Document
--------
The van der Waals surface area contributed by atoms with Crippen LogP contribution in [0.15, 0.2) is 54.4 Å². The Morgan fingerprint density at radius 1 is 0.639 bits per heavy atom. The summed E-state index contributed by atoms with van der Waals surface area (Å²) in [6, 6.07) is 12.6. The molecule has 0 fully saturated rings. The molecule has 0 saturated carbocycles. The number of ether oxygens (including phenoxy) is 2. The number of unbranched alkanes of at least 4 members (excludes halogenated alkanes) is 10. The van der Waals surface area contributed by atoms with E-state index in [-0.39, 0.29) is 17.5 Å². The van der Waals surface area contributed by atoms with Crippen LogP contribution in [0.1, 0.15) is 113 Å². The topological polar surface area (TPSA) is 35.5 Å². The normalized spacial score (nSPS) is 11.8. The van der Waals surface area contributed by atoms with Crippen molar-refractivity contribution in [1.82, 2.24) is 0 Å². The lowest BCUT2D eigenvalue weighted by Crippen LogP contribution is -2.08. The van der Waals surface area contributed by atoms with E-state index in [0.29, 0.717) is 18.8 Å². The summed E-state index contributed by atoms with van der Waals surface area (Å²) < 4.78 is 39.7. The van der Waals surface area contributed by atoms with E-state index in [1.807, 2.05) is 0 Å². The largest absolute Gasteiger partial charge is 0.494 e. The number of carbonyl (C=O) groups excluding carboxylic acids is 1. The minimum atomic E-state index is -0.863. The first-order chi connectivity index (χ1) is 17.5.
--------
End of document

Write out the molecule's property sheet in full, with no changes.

The van der Waals surface area contributed by atoms with Crippen LogP contribution in [0.15, 0.2) is 54.4 Å². The Morgan fingerprint density at radius 1 is 0.639 bits per heavy atom. The summed E-state index contributed by atoms with van der Waals surface area (Å²) in [6, 6.07) is 12.6. The molecule has 0 fully saturated rings. The molecule has 0 saturated carbocycles. The number of ether oxygens (including phenoxy) is 2. The number of unbranched alkanes of at least 4 members (excludes halogenated alkanes) is 10. The van der Waals surface area contributed by atoms with E-state index in [-0.39, 0.29) is 17.5 Å². The van der Waals surface area contributed by atoms with Crippen LogP contribution in [0.1, 0.15) is 113 Å². The topological polar surface area (TPSA) is 35.5 Å². The normalized spacial score (nSPS) is 11.8. The van der Waals surface area contributed by atoms with Crippen molar-refractivity contribution in [1.82, 2.24) is 0 Å². The lowest BCUT2D eigenvalue weighted by Crippen LogP contribution is -2.08. The van der Waals surface area contributed by atoms with E-state index in [0.29, 0.717) is 18.8 Å². The summed E-state index contributed by atoms with van der Waals surface area (Å²) < 4.78 is 39.7. The van der Waals surface area contributed by atoms with E-state index in [1.807, 2.05) is 0 Å². The largest absolute Gasteiger partial charge is 0.494 e. The number of carbonyl (C=O) groups excluding carboxylic acids is 1. The minimum atomic E-state index is -0.863. The first-order chi connectivity index (χ1) is 17.5.